Using a bundt pan instead of a traditional baking dish, this Herb Stuffing Wreath will be a total show stopper for your Thanksgiving table!
What's In This Article
Stuffing vs. Dressing
First thing is first… do you call is stuffing or dressing? Some people think if it isn’t actually stuffing something, it is dressing. Others beg to differ.
Technically speaking, stuffing is meant to be stuffed into the turkey and dressing is meant to be served on the side. But I think we can all agree that they are used interchangeably these days.
And this wreath doesn’t deserve to be stuffed anyplace but front and center of your table!
Homemade Stuffing Recipe
Here are the basic ingredients for herb stuffing.
- French Bread
- Unsalted butter (if you use salted, omit half of the Kosher salt below)
- Herbs: sage, thyme, rosemary, parsley
- Kosher salt- use a coarse salt like Diamond Crystal
- Black Pepper
- Granulated garlic- this is a bit coarser than garlic powder
- Low Sodium Chicken Broth
- White Wine- cooking wine or a dry white like chardonnay
PRO TIP: Reserve celery leaves. Use them in salads or for a garnish on plates and serving platters.
For this recipe, I used about 25 ounces of French bread, which was 1 1/2 skinny loaves from the bakery. This is a little over 1.25 pounds of bread, if you are weighing it. You can use white bread if you prefer, but I like French best.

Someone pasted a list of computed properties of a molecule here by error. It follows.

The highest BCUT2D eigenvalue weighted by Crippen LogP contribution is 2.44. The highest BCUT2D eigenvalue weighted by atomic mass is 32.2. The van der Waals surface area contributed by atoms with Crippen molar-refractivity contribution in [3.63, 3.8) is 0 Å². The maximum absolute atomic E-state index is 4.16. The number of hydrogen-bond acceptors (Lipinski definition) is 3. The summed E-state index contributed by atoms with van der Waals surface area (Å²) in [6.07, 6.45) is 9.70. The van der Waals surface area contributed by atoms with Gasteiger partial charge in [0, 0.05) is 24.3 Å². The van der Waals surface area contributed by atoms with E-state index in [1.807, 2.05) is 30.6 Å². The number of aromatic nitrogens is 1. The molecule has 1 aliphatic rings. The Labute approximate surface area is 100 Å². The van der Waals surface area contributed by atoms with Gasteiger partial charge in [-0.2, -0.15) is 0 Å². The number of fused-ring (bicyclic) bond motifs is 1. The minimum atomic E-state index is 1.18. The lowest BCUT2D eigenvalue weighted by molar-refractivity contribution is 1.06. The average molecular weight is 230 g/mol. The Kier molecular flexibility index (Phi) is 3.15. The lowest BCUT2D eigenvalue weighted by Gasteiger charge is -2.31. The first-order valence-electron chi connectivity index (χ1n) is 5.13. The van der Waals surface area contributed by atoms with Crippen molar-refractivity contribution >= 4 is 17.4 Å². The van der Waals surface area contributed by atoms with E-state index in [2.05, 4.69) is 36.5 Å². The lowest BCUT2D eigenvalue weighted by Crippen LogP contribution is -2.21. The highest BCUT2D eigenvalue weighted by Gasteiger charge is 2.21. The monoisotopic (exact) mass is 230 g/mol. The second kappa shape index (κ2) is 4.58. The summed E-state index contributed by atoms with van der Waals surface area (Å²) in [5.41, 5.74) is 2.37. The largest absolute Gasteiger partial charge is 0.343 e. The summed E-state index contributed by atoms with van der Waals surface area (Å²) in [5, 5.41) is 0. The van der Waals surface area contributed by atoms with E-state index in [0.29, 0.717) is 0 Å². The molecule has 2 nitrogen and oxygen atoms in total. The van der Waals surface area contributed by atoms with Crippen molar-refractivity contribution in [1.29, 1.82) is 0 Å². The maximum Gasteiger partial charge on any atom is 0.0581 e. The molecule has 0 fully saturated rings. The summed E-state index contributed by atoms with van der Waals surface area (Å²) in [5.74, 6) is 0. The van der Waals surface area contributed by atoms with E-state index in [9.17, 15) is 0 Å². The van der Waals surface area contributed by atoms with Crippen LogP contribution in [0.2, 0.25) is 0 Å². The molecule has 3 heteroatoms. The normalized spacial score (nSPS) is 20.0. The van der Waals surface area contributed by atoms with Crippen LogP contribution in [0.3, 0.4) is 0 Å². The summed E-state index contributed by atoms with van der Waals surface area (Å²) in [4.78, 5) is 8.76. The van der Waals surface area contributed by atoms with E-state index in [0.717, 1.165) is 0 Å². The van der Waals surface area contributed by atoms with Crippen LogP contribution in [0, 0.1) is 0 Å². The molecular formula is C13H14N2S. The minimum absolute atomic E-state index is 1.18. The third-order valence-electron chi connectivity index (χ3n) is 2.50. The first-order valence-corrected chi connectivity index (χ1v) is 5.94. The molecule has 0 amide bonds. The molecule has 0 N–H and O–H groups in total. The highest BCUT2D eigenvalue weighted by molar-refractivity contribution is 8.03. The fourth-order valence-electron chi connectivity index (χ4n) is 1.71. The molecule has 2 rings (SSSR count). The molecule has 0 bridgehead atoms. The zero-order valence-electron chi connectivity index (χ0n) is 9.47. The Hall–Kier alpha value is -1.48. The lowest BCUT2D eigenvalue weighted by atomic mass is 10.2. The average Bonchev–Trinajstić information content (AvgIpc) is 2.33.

Try to grab the discount or on-sale bread. That usually means it is already a day or two old and even closer to the crustiness you are trying to achieve by toasting it.
This sounds like a lot, but it will mash down with the liquid and you do need a lot to make your beautiful stuffing wreath.
This is a very basic stuffing recipe, but gets oodles of flavor from several places.
First is the butter. Use a good quality butter. When sauteing the onion and celery, several things are happening.
PRO TIP: Use a much larger mixing bowl than you think you need, it makes it easier to toss.
You are softening the vegetables to make sure they aren’t crunchy in the stuffing. Secondly, you are sweating out water from the onions, celery and butter so your stuffing doesn’t get soggy.
Lastly, the butter is browning slightly, which changes the flavor profile to a nuttier, better developed flavor.
PRO TIP: Allow your stuffing to sit and absorb some of the liquid. This way, it won’t pool at the bottom and is evenly dispersed. Same reasoning behind French toast casserole!
How to Make Homemade Stuffing
To start, you’ll want to dry out your bread. Preheat the oven to 250 degrees and put the bread cubes in a single layer on baking sheets.
Bake for 30 minutes and then set them aside. Then increase your oven temperature to 350 degrees.